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Internal Migration in Nepal: National Growth Rate Method and its Improvement

Internal Migration in Nepal: National Growth Rate Method and its Improvement

In addition to direct estimate of migration from census data there are various indirect techniques to measure the internal migration. The key strength of indirect techniques is that they do not require any specialized data. Among the different indirect methods used to measure migration, national growth rate is one of them. This method is more suggested by the researcher if detailed data is not available. It require minimum and simple data. The data on total population is sufficient to measure the internal migration using this method. Although this is a user friendly method, it is not free from the criticism. This method fails to separate the pure migration from the natural increase of migrated people. To overcome such limitation of this method an improvement on this method has been suggested by MD. Mizanur Rahman. The method developed over the correction on NGRM is supposed to segregate the pure migration from the natural increase of migrated people [2].
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Is migration in later life good for wellbeing? A longitudinal study of ageing and selectivity of internal migration

Is migration in later life good for wellbeing? A longitudinal study of ageing and selectivity of internal migration

Of course, there is much that we have not done in this paper that could usefully augment understandings of whether migration is good for wellbeing and implications for inequalities in ageing. In particular, we do not capture anything about the household or family links of movers or stayers, which are likely to be crucial for understanding drivers and impacts of internal migration in later life (van der Pers, Mulder, & Steverink, 2015). In this respect there are undoubtedly gender dif- ferences to explore. It would be useful also to be able to compare voluntary and involuntary movers to voluntary and invol- untary stayers. This would enable, for example, assessment of the extent to which there is unfulfilled moving desire (Coulter, 2013) among older people and how enabling migration may potentially enhance wellbeing. One important limita- tion of this study is attrition of sample members, which is more common for those with poorer wellbeing/health and in the lower social classes. We cannot entirely rule out the possibility that the levelling off in the trajectory of wellbeing after an involuntary move, compared with the trajectory before the move, is not driven to some extent by attrition of those with low levels of wellbeing. We guard against this to some extent in that replication of our analysis using the ELSA wave 6 longitudinal weights, which account for attrition (but lead to a much smaller sample size requiring observations at each wave), does not alter our substantive findings. Similarly, we must acknowledge that ELSA is a household survey, excluding those in care institutions for whom different drivers of migration and relationships with wellbeing are likely. Place is entirely absent from our study; where people move to and from and how this relates to family and social networks, services and suchlike is undoubtedly important for understanding the association between moving and wellbeing. For example, the body of research that has demonstrated migration to be health-selective, with the effect of increasing spatial inequalities in health outcomes, might be further developed through stratification according to reason for migration (Norman & Boyle, 2014; Norman, Boyle, & Rees, 2005). Additionally, this paper would ideally be developed with greater attention to reason for move beyond the rather crude categorisation of “ voluntary ” and “ involuntary ” that we have employed here. This in itself could constitute a programme of work, qualitative and quantitative. We hope that further research will address these deficiencies. Given the declines in residential mobility over time, including for older age groups (Champion & Shuttle- worth, 2016), combined with our finding of the positive effects of migration for wellbeing, particularly for those facing adverse circumstances, the question of who gets to move becomes increasingly salient for those interested in challenging social inequalities.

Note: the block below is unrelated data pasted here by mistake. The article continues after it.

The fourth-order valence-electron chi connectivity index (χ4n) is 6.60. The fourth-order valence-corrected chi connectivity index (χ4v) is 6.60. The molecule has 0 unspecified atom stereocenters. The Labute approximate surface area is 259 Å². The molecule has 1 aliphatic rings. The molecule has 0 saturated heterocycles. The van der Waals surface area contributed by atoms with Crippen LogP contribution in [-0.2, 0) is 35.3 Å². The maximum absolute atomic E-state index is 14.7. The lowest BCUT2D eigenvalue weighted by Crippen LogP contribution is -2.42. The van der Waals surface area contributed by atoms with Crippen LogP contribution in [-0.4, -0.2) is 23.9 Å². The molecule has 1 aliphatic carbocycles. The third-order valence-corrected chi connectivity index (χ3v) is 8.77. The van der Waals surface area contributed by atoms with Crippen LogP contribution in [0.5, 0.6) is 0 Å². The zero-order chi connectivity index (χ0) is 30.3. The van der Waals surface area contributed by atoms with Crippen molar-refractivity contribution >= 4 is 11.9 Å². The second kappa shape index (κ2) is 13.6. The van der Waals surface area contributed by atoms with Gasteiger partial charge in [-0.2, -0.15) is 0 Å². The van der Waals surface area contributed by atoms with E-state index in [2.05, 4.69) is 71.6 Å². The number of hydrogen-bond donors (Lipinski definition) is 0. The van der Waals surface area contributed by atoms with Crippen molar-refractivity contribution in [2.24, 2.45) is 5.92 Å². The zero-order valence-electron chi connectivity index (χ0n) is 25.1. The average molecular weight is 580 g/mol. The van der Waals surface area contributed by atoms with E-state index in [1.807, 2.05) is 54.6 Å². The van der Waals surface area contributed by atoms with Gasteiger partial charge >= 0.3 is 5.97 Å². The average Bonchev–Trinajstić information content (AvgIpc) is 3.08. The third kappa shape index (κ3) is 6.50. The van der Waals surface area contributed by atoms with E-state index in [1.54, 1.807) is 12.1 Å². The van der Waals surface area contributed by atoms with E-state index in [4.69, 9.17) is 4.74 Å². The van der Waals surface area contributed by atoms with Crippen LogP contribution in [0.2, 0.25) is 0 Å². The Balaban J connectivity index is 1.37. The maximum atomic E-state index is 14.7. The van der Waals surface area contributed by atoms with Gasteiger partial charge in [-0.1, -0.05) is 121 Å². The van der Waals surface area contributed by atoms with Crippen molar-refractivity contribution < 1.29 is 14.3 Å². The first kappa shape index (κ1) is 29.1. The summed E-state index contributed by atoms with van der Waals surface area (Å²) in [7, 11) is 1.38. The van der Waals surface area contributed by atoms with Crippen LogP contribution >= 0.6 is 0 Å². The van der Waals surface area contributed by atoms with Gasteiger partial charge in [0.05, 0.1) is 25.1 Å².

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Internal Migration in the Context of Trade Liberalisation in Vietnam

Internal Migration in the Context of Trade Liberalisation in Vietnam